Comparing Secondary Sources
The study of history informs how we think about society today. Comparisons with the past are an essential part of how policy makers and citizens debate key issues. For instance, one of the most controversial topics in American society is immigration, and many arguments hinge on comparisons to past generations of immigrants and how they were perceived at the time. For Part 7, "The American Age," the issue of Latino immigration demonstrates how history influences contemporary political debates. For this exercise, you will be taking on the role of historian, and thus you should focus on evaluating the uses of history, not current immigration policy.
For this exercise you have two tasks:
Part 1: Compare the ways that history is used in the two secondary sources on contemporary Latino immigration.
Part 2: Using primary sources, evaluate the arguments of the two secondary sources.
Part 1: Comparing Secondary Sources
Each of the following secondary sources was written by a scholar of contemporary immigration politics. In these selections, the authors draw comparisons between the issues surrounding past generations of immigrants and the issues surrounding immigrants today. The first is from Dr. Jason Richwine, a contributing writer at the National Review and former senior policy analyst at the Heritage Foundation. The second text is from Leo Chavez, a professor of anthropology at the University of California–Irvine. While Richwine is interested in assimilation, immigration, and national culture, Chavez is concerned with how immigrant groups are represented in contemporary discourse.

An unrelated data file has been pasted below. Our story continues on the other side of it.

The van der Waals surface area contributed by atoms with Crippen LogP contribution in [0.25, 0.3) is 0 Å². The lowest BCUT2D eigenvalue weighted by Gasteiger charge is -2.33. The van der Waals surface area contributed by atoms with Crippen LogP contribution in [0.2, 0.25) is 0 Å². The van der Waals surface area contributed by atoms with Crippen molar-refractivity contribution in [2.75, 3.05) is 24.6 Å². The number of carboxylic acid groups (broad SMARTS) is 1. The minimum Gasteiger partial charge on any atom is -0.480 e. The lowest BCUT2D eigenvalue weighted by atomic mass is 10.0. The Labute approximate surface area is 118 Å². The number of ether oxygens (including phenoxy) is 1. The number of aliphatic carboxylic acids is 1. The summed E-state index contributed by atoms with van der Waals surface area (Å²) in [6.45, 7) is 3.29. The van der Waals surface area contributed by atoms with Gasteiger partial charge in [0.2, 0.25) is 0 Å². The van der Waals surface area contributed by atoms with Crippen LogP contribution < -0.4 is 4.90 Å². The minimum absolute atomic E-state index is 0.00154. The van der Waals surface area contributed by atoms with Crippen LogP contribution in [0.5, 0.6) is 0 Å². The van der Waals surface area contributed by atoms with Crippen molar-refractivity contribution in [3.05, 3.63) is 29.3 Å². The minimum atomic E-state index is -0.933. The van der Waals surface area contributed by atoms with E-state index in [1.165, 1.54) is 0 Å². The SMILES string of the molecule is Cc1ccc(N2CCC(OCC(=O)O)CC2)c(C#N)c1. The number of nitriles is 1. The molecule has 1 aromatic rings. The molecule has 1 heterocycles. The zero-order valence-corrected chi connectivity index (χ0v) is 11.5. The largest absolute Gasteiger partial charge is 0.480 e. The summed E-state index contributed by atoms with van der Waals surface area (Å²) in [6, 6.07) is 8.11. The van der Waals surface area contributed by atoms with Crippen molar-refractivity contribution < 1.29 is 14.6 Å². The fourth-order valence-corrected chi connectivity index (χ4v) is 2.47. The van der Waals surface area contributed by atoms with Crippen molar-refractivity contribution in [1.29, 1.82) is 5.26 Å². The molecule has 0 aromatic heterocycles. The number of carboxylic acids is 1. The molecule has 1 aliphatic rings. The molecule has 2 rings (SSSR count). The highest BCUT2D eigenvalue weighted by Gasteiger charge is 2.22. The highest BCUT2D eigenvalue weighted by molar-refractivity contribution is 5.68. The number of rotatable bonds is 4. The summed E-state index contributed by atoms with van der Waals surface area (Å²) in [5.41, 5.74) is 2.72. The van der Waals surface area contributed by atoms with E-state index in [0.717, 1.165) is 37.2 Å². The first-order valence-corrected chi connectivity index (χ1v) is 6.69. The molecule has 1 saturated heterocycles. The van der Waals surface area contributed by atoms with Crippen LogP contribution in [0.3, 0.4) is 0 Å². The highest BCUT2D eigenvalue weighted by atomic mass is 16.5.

Compare the views of these two scholars by answering the following questions. Be sure to find specific examples in the selections to support your answers.
What issues that surround Latino immigration to America does each author address?
What comparisons does each author make to historical immigration groups?
In what ways might these authors respond to each other's work?
Based on what you have learned, what examples from American history can you think of that would support or refute each author's argument?
Jason Richwine, "The Congealing Pot" (2009)
They're not just like the Irish—or the Italians or the Poles, for that matter. The large influx of Hispanic immigrants after 1965 represents a unique assimilation challenge for the United States. Many optimistic observers have assumed—incorrectly, it turns out—that Hispanic immigrants will follow the same economic trajectory European immigrants did in the early part of the last century. Many of those Europeans came to America with no money and few skills, but their status steadily improved. Their children outperformed them, and their children's children were often indistinguishable from the "founding stock." The speed of economic assimilation varied somewhat by ethnic group, but three generations were typically enough to turn "ethnics" into plain old Americans.
The challenge of assimilation for Hispanic immigrants
This would be the preferred outcome for the tens of millions of Hispanic Americans, who are significantly poorer and less educated on average than native whites. When immigration skeptics question the wisdom of importing so many unskilled people into our nation at one time, the most common response cites the remarkable progress of Europeans a century ago. "People used to say the Irish or the Poles would always be poor, but look at them today!" For Hispanics, we are led to believe, the same thing will happen.
But that claim isn't true. Though about three-quarters of Hispanics living in the U.S. today are either immigrants or the children of immigrants, a significant number have roots here going back many generations. We have several ways to measure their intergenerational progress, and the results leave little room for optimism about their prospects for assimilation.